For decades — since Franklin D. Roosevelt — 100 has been judgment day for presidents. Recently, Trump has complained that it’s a phony, artificial deadline, calling it “the ridiculous standard of the first 100 days.” He called it “an artificial barrier. It’s not very meaningful” in an interview with The Associated Press.
But when he was campaigning for the job, Trump promised he’d have immense accomplishments to show at the 100-day mark and issued a “contract with the American voter” containing his plans. And days after Trump said the 100-day threshold didn’t mean anything, the White House issued a list of actions that touts his 100 days.
Trump supporter Don Koury, 54, of Boca Raton, said it’s “really unfair” to judge the president after 100 days. “Let the man have a chance to do his job. Rome wasn’t built in a day.”
But Ron Pomerantz, 63, a Hollywood Democrat who voted for Clinton, said 100 days of Trump as president is plenty of time for the country to judge its leader. “At 100 days we don’t expect miracles. We don’t expect a changed society. It certainly sets the tone for what’s coming,” he said. “This is a presidency that will proceed through four years with little to no results and perhaps major negative results.”
Bishop, 48, who also voted for Clinton, also gave the president a negative rating. “I can’t say anything very good,” he said. “He absolutely showed us who he was in the campaign and he showed us who he is. No surprises.”
And Dottie Weinstein, a Democrat in her 80s who lives west of Boynton Beach and voted for Clinton, said she didn’t trust Trump. “He’s an immature human being. I don’t feel what he’s doing is in the best interests of the country.”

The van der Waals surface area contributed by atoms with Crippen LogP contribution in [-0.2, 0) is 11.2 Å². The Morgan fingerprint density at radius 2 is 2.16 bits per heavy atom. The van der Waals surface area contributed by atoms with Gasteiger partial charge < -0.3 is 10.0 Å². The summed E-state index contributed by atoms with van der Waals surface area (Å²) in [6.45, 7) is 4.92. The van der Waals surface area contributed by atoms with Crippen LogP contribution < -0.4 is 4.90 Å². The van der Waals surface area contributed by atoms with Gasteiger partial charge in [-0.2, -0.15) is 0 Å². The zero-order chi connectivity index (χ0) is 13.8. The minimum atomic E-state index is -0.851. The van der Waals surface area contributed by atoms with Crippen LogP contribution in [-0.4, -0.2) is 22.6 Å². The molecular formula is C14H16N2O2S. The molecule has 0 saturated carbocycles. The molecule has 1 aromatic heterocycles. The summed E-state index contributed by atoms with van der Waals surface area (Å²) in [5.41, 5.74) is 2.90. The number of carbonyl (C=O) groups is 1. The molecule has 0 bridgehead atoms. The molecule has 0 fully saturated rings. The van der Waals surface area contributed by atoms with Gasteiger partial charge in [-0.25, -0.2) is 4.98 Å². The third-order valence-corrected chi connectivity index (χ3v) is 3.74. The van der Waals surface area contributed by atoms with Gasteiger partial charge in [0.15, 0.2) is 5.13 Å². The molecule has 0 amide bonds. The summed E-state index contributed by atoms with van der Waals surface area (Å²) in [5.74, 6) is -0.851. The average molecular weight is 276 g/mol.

Kagan, her husband, who is also in his 80s, voted Republican. He said it’s time the country had someone, like Trump, who could “stop the B.S.”
Sal Caliendo, of Boca Raton, said the president is “doing great,” adding that he’s especially happy that Trump is “getting rid of the cryberries.”
And Mary Barnett, 60, of Sunrise, gives the president kudos.
“I think he’s great. He’s done everything he said [he would],” she said, crediting him with saving American jobs and “finally dealing” with the threat from the Islamic State.
Some Republicans, including Barnett, were unhappy that the Affordable Care Act, also known as Obamacare, hasn’t been repealed and replaced as Trump and her party’s congressional candidates promised. Barnett blames Republican House Speaker Paul Ryan, not Trump.
And Pete Palmer, 43, of Coral Springs, who is active in the Republican Party, doesn’t fault Trump for the failure to act on health care. “I don’t put this on Trump. The Republicans [in Congress] blew health care.”
Even though Trump promised during the campaign that Obamacare would be repealed and replaced by now, Koury said he didn’t expect resolution so soon. “I didn’t expect it overnight, but it would be nice to have some direction,” he said. “For self-employed people, it’s a big deal.” He’s a self-employed civil engineer who pays for his health coverage.
There was one area of agreement that crossed party lines. Many people said they didn’t like the president’s use of Twitter.
Robert Fiedorowicz, 69, a Republican from Deerfield Beach, said presidential tweeting reduced the grade he’s willing to give Trump to A minus from A. “He’s the president. He shouldn’t tweet. That’s where the minus comes from. The tweeting, it’s hard to defend.”
Palmer also dinged Trump, giving him an A minus for the same reason. “He still needs to rein in the Twitter account.”
Natoshia Melvin, 40, of Deerfield Beach, who voted for Clinton, said she’s exhausted by the president’s use of social media. “As the president he should be focusing on the things we need to focus on and not stoop to this level.”
Scott Fleming, the Lighthouse Point independent, intensely dislikes the president’s use of social media. “The thing that drives me crazy is the tweeting. It shows a lack of control and immaturity.”